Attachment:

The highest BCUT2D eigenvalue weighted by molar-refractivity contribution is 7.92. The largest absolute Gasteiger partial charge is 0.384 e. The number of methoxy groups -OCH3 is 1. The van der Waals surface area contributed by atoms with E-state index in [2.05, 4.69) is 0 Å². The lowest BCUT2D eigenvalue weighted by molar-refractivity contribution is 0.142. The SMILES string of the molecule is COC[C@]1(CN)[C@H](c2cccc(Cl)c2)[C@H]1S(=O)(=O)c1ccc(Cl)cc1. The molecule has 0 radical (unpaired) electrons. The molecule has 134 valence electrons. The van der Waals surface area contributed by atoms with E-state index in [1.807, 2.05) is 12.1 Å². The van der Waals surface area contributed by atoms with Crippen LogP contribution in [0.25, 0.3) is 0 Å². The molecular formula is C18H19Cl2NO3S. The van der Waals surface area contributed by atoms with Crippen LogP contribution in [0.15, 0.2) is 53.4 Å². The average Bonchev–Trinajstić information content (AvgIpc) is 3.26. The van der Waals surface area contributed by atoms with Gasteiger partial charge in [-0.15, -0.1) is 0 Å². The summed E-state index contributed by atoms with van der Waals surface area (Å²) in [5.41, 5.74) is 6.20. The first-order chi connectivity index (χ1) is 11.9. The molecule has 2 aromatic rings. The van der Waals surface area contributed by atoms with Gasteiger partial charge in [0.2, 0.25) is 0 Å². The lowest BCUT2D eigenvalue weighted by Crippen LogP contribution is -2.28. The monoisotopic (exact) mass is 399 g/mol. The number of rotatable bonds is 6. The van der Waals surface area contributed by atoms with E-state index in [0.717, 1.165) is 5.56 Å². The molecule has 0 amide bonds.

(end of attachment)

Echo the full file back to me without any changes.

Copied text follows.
The highest BCUT2D eigenvalue weighted by molar-refractivity contribution is 7.92. The largest absolute Gasteiger partial charge is 0.384 e. The number of methoxy groups -OCH3 is 1. The van der Waals surface area contributed by atoms with E-state index in [2.05, 4.69) is 0 Å². The lowest BCUT2D eigenvalue weighted by molar-refractivity contribution is 0.142. The SMILES string of the molecule is COC[C@]1(CN)[C@H](c2cccc(Cl)c2)[C@H]1S(=O)(=O)c1ccc(Cl)cc1. The molecule has 0 radical (unpaired) electrons. The molecule has 134 valence electrons. The van der Waals surface area contributed by atoms with E-state index in [1.807, 2.05) is 12.1 Å². The van der Waals surface area contributed by atoms with Crippen LogP contribution in [0.25, 0.3) is 0 Å². The molecular formula is C18H19Cl2NO3S. The van der Waals surface area contributed by atoms with Crippen LogP contribution in [0.15, 0.2) is 53.4 Å². The average Bonchev–Trinajstić information content (AvgIpc) is 3.26. The van der Waals surface area contributed by atoms with Gasteiger partial charge in [-0.15, -0.1) is 0 Å². The summed E-state index contributed by atoms with van der Waals surface area (Å²) in [5.41, 5.74) is 6.20. The first-order chi connectivity index (χ1) is 11.9. The molecule has 2 aromatic rings. The van der Waals surface area contributed by atoms with Gasteiger partial charge in [0.2, 0.25) is 0 Å². The lowest BCUT2D eigenvalue weighted by Crippen LogP contribution is -2.28. The monoisotopic (exact) mass is 399 g/mol. The number of rotatable bonds is 6. The van der Waals surface area contributed by atoms with E-state index in [0.717, 1.165) is 5.56 Å². The molecule has 0 amide bonds.